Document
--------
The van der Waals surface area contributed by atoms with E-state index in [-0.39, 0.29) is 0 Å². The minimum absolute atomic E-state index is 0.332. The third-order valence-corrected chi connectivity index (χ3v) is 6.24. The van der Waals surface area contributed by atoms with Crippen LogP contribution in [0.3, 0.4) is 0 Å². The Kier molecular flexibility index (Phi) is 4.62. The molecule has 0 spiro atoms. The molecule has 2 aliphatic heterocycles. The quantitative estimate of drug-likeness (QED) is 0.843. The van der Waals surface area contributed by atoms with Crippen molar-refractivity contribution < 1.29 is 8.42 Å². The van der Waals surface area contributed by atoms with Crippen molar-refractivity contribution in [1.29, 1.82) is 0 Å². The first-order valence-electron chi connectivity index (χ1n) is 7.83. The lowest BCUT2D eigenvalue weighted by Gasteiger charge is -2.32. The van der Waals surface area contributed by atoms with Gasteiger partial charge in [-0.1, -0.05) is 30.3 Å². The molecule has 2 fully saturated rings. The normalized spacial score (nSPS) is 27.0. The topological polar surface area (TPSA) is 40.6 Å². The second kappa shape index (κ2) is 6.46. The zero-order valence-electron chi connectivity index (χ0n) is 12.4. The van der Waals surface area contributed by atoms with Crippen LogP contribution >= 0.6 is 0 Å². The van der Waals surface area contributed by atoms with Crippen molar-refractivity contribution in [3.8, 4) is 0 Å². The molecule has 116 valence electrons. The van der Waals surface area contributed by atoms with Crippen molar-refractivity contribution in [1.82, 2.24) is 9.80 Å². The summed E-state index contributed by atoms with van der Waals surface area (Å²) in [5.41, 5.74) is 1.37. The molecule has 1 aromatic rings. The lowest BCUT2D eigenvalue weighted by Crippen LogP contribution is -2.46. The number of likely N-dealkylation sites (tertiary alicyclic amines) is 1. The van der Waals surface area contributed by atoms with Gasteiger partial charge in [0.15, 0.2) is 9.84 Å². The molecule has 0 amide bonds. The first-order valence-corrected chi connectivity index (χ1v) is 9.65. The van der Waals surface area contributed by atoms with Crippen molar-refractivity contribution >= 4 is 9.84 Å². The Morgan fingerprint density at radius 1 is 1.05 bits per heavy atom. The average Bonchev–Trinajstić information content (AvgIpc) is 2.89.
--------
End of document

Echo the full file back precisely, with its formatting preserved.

The van der Waals surface area contributed by atoms with E-state index in [-0.39, 0.29) is 0 Å². The minimum absolute atomic E-state index is 0.332. The third-order valence-corrected chi connectivity index (χ3v) is 6.24. The van der Waals surface area contributed by atoms with Crippen LogP contribution in [0.3, 0.4) is 0 Å². The Kier molecular flexibility index (Phi) is 4.62. The molecule has 0 spiro atoms. The molecule has 2 aliphatic heterocycles. The quantitative estimate of drug-likeness (QED) is 0.843. The van der Waals surface area contributed by atoms with Crippen molar-refractivity contribution < 1.29 is 8.42 Å². The van der Waals surface area contributed by atoms with Crippen molar-refractivity contribution in [1.29, 1.82) is 0 Å². The first-order valence-electron chi connectivity index (χ1n) is 7.83. The lowest BCUT2D eigenvalue weighted by Gasteiger charge is -2.32. The van der Waals surface area contributed by atoms with Gasteiger partial charge in [-0.1, -0.05) is 30.3 Å². The molecule has 2 fully saturated rings. The normalized spacial score (nSPS) is 27.0. The topological polar surface area (TPSA) is 40.6 Å². The second kappa shape index (κ2) is 6.46. The zero-order valence-electron chi connectivity index (χ0n) is 12.4. The van der Waals surface area contributed by atoms with Crippen LogP contribution >= 0.6 is 0 Å². The van der Waals surface area contributed by atoms with Crippen molar-refractivity contribution in [3.8, 4) is 0 Å². The molecule has 116 valence electrons. The van der Waals surface area contributed by atoms with Crippen molar-refractivity contribution in [1.82, 2.24) is 9.80 Å². The summed E-state index contributed by atoms with van der Waals surface area (Å²) in [5.41, 5.74) is 1.37. The molecule has 1 aromatic rings. The lowest BCUT2D eigenvalue weighted by Crippen LogP contribution is -2.46. The number of likely N-dealkylation sites (tertiary alicyclic amines) is 1. The van der Waals surface area contributed by atoms with Gasteiger partial charge in [0.15, 0.2) is 9.84 Å². The molecule has 0 amide bonds. The first-order valence-corrected chi connectivity index (χ1v) is 9.65. The van der Waals surface area contributed by atoms with Crippen molar-refractivity contribution >= 4 is 9.84 Å². The Morgan fingerprint density at radius 1 is 1.05 bits per heavy atom. The average Bonchev–Trinajstić information content (AvgIpc) is 2.89.